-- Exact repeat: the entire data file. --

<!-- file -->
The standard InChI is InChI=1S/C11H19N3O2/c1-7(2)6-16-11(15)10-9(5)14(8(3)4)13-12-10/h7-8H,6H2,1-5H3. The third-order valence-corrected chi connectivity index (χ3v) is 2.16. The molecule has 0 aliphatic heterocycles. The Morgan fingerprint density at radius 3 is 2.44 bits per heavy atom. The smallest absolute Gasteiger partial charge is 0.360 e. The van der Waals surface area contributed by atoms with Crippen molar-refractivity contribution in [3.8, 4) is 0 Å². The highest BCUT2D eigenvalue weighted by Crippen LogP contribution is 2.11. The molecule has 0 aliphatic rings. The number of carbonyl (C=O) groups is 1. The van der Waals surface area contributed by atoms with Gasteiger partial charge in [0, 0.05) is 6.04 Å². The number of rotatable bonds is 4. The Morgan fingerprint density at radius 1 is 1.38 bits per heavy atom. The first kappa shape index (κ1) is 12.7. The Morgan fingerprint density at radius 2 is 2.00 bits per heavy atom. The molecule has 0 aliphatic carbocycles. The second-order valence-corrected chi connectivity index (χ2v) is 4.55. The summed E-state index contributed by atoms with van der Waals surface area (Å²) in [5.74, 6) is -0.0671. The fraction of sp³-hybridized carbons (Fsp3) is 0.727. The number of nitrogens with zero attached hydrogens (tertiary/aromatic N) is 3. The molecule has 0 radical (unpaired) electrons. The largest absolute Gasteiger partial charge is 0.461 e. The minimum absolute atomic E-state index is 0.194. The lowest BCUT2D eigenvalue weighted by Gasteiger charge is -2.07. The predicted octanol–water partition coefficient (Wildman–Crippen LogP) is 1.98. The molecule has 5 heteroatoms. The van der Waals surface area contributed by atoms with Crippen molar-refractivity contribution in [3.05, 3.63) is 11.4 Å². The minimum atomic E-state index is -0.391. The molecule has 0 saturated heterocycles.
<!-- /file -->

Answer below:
The standard InChI is InChI=1S/C11H19N3O2/c1-7(2)6-16-11(15)10-9(5)14(8(3)4)13-12-10/h7-8H,6H2,1-5H3. The third-order valence-corrected chi connectivity index (χ3v) is 2.16. The molecule has 0 aliphatic heterocycles. The Morgan fingerprint density at radius 3 is 2.44 bits per heavy atom. The smallest absolute Gasteiger partial charge is 0.360 e. The van der Waals surface area contributed by atoms with Crippen molar-refractivity contribution in [3.8, 4) is 0 Å². The highest BCUT2D eigenvalue weighted by Crippen LogP contribution is 2.11. The molecule has 0 aliphatic rings. The number of carbonyl (C=O) groups is 1. The van der Waals surface area contributed by atoms with Gasteiger partial charge in [0, 0.05) is 6.04 Å². The number of rotatable bonds is 4. The Morgan fingerprint density at radius 1 is 1.38 bits per heavy atom. The first kappa shape index (κ1) is 12.7. The Morgan fingerprint density at radius 2 is 2.00 bits per heavy atom. The molecule has 0 aliphatic carbocycles. The second-order valence-corrected chi connectivity index (χ2v) is 4.55. The summed E-state index contributed by atoms with van der Waals surface area (Å²) in [5.74, 6) is -0.0671. The fraction of sp³-hybridized carbons (Fsp3) is 0.727. The number of nitrogens with zero attached hydrogens (tertiary/aromatic N) is 3. The molecule has 0 radical (unpaired) electrons. The largest absolute Gasteiger partial charge is 0.461 e. The minimum absolute atomic E-state index is 0.194. The lowest BCUT2D eigenvalue weighted by Gasteiger charge is -2.07. The predicted octanol–water partition coefficient (Wildman–Crippen LogP) is 1.98. The molecule has 5 heteroatoms. The van der Waals surface area contributed by atoms with Crippen molar-refractivity contribution in [3.05, 3.63) is 11.4 Å². The minimum atomic E-state index is -0.391. The molecule has 0 saturated heterocycles.